Departmental Undertakings

Departmental Undertakings can be defined as the most common and established forms of public enterprises of a country. Such an enterprise is financed as well as organized and managed by the ruling Government of that country itself. A prime departmental undertaking example is the Indian Railway.

Immediately after Independence, the Government of India nationalized many enterprises and also established many new undertakings. The industrial policy resolutions of 1948 and 1956 assigned dominant roles to public sector enterprises. Many areas of business were reserved for the public sector. The entry of the private sector was restricted in the form of licensing limits on expansion etc.

In spite of the restricted role, the private sector continued to grow and contribute to the economic development of the country. In spite of giving priority to the public sector, this sector could not do much for the economic development of the country. That is why in 1991 the Government of India adopted the policy of liberalization and globalization. Under this policy, the private sector was assigned an important role.

Many entry barriers in the private sector were removed. Industrial licensing was abolished except in areas related to security and strategic concerns. The areas reserved for the public sector were reduced. The limit of expansion was raised by amending MRTP (Monopolistic and Restrictive Trade Practices Act).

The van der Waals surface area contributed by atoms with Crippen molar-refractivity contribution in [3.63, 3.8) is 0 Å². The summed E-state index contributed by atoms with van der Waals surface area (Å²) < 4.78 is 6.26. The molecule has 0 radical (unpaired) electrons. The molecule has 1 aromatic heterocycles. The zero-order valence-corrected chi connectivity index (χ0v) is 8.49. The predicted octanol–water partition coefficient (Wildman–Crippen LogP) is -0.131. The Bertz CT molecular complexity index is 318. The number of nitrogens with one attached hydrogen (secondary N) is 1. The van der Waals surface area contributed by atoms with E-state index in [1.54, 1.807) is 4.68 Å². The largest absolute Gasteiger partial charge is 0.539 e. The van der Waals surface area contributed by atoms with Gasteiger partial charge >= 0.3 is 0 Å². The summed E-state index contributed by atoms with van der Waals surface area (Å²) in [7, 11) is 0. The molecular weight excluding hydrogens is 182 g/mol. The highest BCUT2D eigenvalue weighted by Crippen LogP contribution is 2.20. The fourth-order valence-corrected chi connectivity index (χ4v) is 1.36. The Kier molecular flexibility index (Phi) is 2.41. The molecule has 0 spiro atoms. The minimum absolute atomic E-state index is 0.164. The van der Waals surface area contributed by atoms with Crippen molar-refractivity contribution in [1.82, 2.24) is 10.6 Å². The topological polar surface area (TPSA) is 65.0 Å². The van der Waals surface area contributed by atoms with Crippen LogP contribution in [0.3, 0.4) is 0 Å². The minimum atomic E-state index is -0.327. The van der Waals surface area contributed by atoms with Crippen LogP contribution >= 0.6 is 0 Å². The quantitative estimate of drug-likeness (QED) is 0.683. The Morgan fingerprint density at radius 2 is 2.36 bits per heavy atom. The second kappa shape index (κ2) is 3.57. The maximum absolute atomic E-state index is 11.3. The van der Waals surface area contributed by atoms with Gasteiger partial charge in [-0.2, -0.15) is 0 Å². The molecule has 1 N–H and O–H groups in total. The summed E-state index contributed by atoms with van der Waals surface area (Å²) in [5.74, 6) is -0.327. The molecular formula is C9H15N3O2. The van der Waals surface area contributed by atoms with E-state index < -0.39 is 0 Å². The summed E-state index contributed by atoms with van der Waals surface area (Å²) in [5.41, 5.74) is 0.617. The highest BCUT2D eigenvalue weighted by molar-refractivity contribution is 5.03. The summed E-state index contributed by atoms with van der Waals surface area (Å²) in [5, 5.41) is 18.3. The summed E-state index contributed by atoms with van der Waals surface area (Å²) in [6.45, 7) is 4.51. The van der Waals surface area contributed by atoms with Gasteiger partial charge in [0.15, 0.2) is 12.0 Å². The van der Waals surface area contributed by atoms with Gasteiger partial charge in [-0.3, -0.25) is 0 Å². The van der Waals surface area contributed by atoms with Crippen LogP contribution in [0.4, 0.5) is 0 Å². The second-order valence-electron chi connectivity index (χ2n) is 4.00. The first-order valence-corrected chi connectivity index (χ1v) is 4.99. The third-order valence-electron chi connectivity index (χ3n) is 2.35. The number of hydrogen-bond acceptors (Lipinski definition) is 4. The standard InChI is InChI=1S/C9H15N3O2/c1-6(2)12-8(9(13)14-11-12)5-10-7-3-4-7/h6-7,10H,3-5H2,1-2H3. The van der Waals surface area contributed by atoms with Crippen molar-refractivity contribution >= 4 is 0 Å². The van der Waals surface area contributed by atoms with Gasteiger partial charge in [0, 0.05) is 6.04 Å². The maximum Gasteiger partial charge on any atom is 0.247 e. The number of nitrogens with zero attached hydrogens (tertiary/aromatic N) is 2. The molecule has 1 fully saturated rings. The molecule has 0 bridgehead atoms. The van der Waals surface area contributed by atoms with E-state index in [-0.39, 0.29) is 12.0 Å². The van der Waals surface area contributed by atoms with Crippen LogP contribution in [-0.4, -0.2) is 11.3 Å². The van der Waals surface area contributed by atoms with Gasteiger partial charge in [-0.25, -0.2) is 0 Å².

Departmental Undertakings

This is the oldest form of public sector enterprise. The departmental undertaking is considered as one of the departments of government. It has no separate existence than government. It functions under the overall control of one ministry or department of government. For example, Railways, Defence, Post and Telegraph, Broadcasting, Telephone services, etc.

Features of Departmental Undertakings

The main features of departmental undertakings are

  1. They operate under the overall control of one of the ministries of central or state government.
  2. They are a part of government only, there is no separate entity.
  3. They are financed from the annual budgets of the government.
  4. The revenues of departmental undertakings are deposited in the treasury of the government.
  5. The staff of departmental undertakings are civil servants and are recruited and compensated as per the rules of civil servants.
  6. They are under the direct control of the departmental head, who is accountable to the concerned minister.
  7. They can be sued in the same manner as one can file a suit against the government. Merits/Advantages of Departmental Undertakings

Advantages of Departmental Undertaking

A departmental undertaking has the following advantages:

  1. Easy Formation – It is very easy to form a departmental undertaking as no registration is compulsory.
  2. Effective Control – The control on the departmental undertaking is very effective as it is direct.
  3. Optimum Utilisation of Funds – There is proper utilization of funds as financial matters are subject to ministerial sanction, budget, accounting, and audit control.
  4. Accountability – There is direct parliamentary control. The performance of departmental undertakings can be discussed in parliament. So there is public accountability.
  5. Public Revenue – The revenue of departmental undertaking is deposited in the treasury of the government. So these undertakings help to increase government revenue.
  6. Secrecy – The activities, and performance of the departmental undertakings can be highly secret, as government can avoid disclosure on the plea of public interest. Due to secrecy, only the most sensitive area i.e. defense is operating as a departmental undertaking.
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